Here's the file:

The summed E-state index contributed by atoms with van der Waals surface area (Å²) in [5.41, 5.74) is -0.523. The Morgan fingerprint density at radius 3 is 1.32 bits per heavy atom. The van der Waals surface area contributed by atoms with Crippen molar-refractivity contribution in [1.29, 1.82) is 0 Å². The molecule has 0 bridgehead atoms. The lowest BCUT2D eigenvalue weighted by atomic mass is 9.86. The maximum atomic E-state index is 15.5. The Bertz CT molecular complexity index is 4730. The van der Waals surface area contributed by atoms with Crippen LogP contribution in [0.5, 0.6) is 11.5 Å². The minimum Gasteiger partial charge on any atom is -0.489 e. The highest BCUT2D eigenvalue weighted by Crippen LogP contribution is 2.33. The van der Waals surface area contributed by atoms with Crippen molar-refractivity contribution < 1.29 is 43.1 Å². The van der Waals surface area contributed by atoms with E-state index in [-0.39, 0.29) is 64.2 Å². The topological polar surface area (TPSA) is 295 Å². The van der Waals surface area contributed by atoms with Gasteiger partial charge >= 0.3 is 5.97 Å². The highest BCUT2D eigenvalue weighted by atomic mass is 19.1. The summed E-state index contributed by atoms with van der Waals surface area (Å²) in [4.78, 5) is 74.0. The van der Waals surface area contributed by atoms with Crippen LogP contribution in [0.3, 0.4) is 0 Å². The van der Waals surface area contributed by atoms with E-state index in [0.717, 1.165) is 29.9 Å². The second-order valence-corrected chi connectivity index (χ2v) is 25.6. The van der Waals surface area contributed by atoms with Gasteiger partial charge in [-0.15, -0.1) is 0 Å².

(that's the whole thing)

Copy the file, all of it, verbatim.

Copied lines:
The summed E-state index contributed by atoms with van der Waals surface area (Å²) in [5.41, 5.74) is -0.523. The Morgan fingerprint density at radius 3 is 1.32 bits per heavy atom. The van der Waals surface area contributed by atoms with Crippen molar-refractivity contribution in [1.29, 1.82) is 0 Å². The molecule has 0 bridgehead atoms. The lowest BCUT2D eigenvalue weighted by atomic mass is 9.86. The maximum atomic E-state index is 15.5. The Bertz CT molecular complexity index is 4730. The van der Waals surface area contributed by atoms with Crippen LogP contribution in [0.5, 0.6) is 11.5 Å². The minimum Gasteiger partial charge on any atom is -0.489 e. The highest BCUT2D eigenvalue weighted by Crippen LogP contribution is 2.33. The van der Waals surface area contributed by atoms with Crippen molar-refractivity contribution < 1.29 is 43.1 Å². The van der Waals surface area contributed by atoms with E-state index in [-0.39, 0.29) is 64.2 Å². The topological polar surface area (TPSA) is 295 Å². The van der Waals surface area contributed by atoms with Gasteiger partial charge >= 0.3 is 5.97 Å². The highest BCUT2D eigenvalue weighted by atomic mass is 19.1. The summed E-state index contributed by atoms with van der Waals surface area (Å²) in [4.78, 5) is 74.0. The van der Waals surface area contributed by atoms with Crippen LogP contribution in [0.3, 0.4) is 0 Å². The van der Waals surface area contributed by atoms with E-state index in [0.717, 1.165) is 29.9 Å². The second-order valence-corrected chi connectivity index (χ2v) is 25.6. The van der Waals surface area contributed by atoms with Gasteiger partial charge in [-0.15, -0.1) is 0 Å².